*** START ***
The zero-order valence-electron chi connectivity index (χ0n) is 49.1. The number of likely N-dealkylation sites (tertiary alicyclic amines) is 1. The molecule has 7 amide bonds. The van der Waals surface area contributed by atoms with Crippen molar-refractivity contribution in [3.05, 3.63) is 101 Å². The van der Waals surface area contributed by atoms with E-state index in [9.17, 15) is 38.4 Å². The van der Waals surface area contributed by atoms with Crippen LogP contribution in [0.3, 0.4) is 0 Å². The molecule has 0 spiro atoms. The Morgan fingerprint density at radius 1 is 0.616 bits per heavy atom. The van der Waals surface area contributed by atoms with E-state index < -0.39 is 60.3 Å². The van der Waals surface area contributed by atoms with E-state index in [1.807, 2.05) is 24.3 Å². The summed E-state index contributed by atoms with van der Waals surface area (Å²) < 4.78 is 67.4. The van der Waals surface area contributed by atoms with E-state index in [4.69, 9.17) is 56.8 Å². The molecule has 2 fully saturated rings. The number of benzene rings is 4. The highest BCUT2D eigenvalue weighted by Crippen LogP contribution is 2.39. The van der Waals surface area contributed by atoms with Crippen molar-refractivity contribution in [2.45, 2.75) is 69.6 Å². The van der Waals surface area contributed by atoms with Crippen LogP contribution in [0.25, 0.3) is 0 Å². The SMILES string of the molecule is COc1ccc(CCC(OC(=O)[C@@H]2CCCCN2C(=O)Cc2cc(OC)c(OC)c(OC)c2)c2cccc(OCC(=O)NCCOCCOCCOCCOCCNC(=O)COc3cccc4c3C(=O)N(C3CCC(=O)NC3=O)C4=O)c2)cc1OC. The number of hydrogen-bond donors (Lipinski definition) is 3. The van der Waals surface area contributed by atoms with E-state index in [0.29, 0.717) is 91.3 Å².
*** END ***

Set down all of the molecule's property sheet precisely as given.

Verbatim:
The zero-order valence-electron chi connectivity index (χ0n) is 49.1. The number of likely N-dealkylation sites (tertiary alicyclic amines) is 1. The molecule has 7 amide bonds. The van der Waals surface area contributed by atoms with Crippen molar-refractivity contribution in [3.05, 3.63) is 101 Å². The van der Waals surface area contributed by atoms with E-state index in [9.17, 15) is 38.4 Å². The van der Waals surface area contributed by atoms with Crippen LogP contribution in [0.3, 0.4) is 0 Å². The molecule has 0 spiro atoms. The Morgan fingerprint density at radius 1 is 0.616 bits per heavy atom. The van der Waals surface area contributed by atoms with E-state index < -0.39 is 60.3 Å². The van der Waals surface area contributed by atoms with E-state index in [1.807, 2.05) is 24.3 Å². The summed E-state index contributed by atoms with van der Waals surface area (Å²) < 4.78 is 67.4. The van der Waals surface area contributed by atoms with E-state index in [4.69, 9.17) is 56.8 Å². The molecule has 2 fully saturated rings. The number of benzene rings is 4. The highest BCUT2D eigenvalue weighted by Crippen LogP contribution is 2.39. The van der Waals surface area contributed by atoms with Crippen molar-refractivity contribution in [2.45, 2.75) is 69.6 Å². The van der Waals surface area contributed by atoms with Crippen LogP contribution in [0.25, 0.3) is 0 Å². The SMILES string of the molecule is COc1ccc(CCC(OC(=O)[C@@H]2CCCCN2C(=O)Cc2cc(OC)c(OC)c(OC)c2)c2cccc(OCC(=O)NCCOCCOCCOCCOCCNC(=O)COc3cccc4c3C(=O)N(C3CCC(=O)NC3=O)C4=O)c2)cc1OC. The number of hydrogen-bond donors (Lipinski definition) is 3. The van der Waals surface area contributed by atoms with E-state index in [0.29, 0.717) is 91.3 Å².